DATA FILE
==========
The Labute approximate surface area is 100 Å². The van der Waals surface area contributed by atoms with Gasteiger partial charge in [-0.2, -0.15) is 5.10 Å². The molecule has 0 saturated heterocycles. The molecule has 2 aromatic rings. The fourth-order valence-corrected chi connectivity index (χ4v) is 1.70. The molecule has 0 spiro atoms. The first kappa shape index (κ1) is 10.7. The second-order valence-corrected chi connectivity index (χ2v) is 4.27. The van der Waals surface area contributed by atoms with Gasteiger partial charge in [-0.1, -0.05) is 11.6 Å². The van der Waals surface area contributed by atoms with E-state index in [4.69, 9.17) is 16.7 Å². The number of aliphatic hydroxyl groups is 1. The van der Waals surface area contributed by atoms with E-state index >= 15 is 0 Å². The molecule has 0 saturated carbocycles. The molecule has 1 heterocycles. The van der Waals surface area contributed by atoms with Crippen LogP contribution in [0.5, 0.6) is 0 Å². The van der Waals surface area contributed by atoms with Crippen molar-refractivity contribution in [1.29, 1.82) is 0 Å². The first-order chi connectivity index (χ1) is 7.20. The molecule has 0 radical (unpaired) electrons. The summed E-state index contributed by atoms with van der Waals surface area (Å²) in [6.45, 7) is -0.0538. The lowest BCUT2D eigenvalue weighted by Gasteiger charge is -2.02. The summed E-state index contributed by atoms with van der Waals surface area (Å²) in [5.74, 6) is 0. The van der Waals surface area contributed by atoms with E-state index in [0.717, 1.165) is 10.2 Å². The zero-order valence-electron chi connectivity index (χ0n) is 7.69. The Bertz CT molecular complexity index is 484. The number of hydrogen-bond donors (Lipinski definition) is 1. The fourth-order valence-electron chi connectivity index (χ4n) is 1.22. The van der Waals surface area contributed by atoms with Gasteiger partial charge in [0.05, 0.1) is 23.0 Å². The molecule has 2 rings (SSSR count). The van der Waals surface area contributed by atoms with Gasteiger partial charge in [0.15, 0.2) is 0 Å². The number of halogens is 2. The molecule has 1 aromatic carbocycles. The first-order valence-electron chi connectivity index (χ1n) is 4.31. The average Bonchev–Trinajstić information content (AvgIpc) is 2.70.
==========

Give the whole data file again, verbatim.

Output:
The Labute approximate surface area is 100 Å². The van der Waals surface area contributed by atoms with Gasteiger partial charge in [-0.2, -0.15) is 5.10 Å². The molecule has 0 saturated heterocycles. The molecule has 2 aromatic rings. The fourth-order valence-corrected chi connectivity index (χ4v) is 1.70. The molecule has 0 spiro atoms. The first kappa shape index (κ1) is 10.7. The second-order valence-corrected chi connectivity index (χ2v) is 4.27. The van der Waals surface area contributed by atoms with Gasteiger partial charge in [-0.1, -0.05) is 11.6 Å². The van der Waals surface area contributed by atoms with E-state index in [4.69, 9.17) is 16.7 Å². The number of aliphatic hydroxyl groups is 1. The van der Waals surface area contributed by atoms with E-state index >= 15 is 0 Å². The molecule has 0 saturated carbocycles. The molecule has 1 heterocycles. The van der Waals surface area contributed by atoms with Crippen LogP contribution in [0.5, 0.6) is 0 Å². The van der Waals surface area contributed by atoms with Crippen molar-refractivity contribution in [1.29, 1.82) is 0 Å². The first-order chi connectivity index (χ1) is 7.20. The molecule has 0 radical (unpaired) electrons. The summed E-state index contributed by atoms with van der Waals surface area (Å²) in [6.45, 7) is -0.0538. The lowest BCUT2D eigenvalue weighted by Gasteiger charge is -2.02. The summed E-state index contributed by atoms with van der Waals surface area (Å²) in [5.74, 6) is 0. The van der Waals surface area contributed by atoms with E-state index in [0.717, 1.165) is 10.2 Å². The zero-order valence-electron chi connectivity index (χ0n) is 7.69. The Bertz CT molecular complexity index is 484. The number of hydrogen-bond donors (Lipinski definition) is 1. The fourth-order valence-electron chi connectivity index (χ4n) is 1.22. The van der Waals surface area contributed by atoms with Gasteiger partial charge in [0.05, 0.1) is 23.0 Å². The molecule has 2 rings (SSSR count). The van der Waals surface area contributed by atoms with Gasteiger partial charge in [0.15, 0.2) is 0 Å². The number of halogens is 2. The molecule has 1 aromatic carbocycles. The first-order valence-electron chi connectivity index (χ1n) is 4.31. The average Bonchev–Trinajstić information content (AvgIpc) is 2.70.